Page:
Do strains of music stop at the border's edge?

What of the wind
of the rain
of the sun

and its healing rays
shining down
on the Mother,
this native land?

A nomad's foot pauses
on the cartographer' s line
between nations.

Does the soil
feel foreign to the heel
but home to the toe,

or does he walk on,
one horizon
one world outstretched?

These imaginary borders
we bump into
on our way to somewhere else

cut us off from each other,
the fractured allegiance
to flags of different colors.

There is peace,
there is plenty,
there is the single strand

our tribal nature weaves,
reweaves again

to the rhythm
of the native drums
the calling out

the calling home
to brothers and sisters
of the Mother,

this native land.

Monday, February 15

Cooking for One

I finally saw Julia & Julia, so how appropriate to get a call from a reporter writing an article about cooking for one.

Here's the article.

Bon Appetit!

Dial-Up Dilemma

It's good to get ink...behold, a recent article in the newspaper about the dial-up dilemma.

Monday, February 8

Newton's Third Law

Laughter floats in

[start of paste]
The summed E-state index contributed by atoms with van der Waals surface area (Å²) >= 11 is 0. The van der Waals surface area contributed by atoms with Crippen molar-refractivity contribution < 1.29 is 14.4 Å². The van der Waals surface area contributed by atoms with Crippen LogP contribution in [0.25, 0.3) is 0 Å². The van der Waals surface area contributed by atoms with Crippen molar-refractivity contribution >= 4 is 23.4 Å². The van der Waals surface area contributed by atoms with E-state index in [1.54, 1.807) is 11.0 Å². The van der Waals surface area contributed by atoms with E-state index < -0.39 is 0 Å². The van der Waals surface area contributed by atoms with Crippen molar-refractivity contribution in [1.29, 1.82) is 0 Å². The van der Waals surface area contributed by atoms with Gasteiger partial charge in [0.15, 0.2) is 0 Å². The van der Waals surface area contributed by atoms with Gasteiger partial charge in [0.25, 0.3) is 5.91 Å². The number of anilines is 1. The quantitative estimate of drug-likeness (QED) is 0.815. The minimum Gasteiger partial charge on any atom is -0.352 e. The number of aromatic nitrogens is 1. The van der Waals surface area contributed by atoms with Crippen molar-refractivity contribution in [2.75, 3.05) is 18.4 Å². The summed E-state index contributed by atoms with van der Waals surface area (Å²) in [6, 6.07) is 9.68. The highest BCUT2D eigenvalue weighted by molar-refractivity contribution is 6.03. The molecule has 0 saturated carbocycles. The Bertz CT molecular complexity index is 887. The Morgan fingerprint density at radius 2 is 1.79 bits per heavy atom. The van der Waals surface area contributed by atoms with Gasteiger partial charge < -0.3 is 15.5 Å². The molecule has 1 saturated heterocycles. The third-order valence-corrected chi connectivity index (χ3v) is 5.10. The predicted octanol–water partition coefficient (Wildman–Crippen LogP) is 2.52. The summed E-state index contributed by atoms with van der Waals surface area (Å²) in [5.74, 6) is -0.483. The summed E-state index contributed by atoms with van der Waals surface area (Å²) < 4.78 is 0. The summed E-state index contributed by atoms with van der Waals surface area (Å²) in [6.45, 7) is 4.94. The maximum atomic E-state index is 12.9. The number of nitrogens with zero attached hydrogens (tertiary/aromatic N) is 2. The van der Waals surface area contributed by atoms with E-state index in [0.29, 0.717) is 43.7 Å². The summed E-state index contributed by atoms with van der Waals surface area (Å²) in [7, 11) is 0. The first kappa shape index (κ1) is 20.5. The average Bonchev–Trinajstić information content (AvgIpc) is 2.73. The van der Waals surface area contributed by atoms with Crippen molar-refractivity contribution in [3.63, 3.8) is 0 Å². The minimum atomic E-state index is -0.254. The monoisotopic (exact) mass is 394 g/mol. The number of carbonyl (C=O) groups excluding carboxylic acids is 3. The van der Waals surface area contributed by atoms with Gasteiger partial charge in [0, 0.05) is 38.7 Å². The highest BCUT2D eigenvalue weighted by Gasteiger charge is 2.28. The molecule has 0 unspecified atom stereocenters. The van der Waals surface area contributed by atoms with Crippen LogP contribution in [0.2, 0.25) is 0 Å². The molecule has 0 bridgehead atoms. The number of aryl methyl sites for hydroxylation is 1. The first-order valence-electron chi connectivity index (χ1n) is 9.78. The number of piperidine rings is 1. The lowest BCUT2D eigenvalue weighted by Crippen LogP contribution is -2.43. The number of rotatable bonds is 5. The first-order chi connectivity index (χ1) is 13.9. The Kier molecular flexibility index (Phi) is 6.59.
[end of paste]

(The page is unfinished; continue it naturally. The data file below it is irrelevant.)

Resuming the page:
from one of the rooms
at my back

to find me sitting alone
in my high chair
at the kitchen table

Watermelon red with chrome trim
shiny enough to reflect
my pink chubby toes

I don't mind being alone
with disembodied toes
to keep me company

But what do toddlers know
of the push-pull theory?

Still the laughter
still alone
bored with "this little piggy"

I peer over my shoulder
lean back as far as I can
to catch a glimpse of laughing faces

around the door frame,
just need a push
of pink chubby toes against chrome

and I careen backwards,
a dizzying crash to the floor
my soft skull trapped

a father's rough, tan hands
looking for a way in
his eyes, blue with a dark ring

fixed on his breathless child
too shocked to scream
or laugh

Friday, February 5

Comcast Update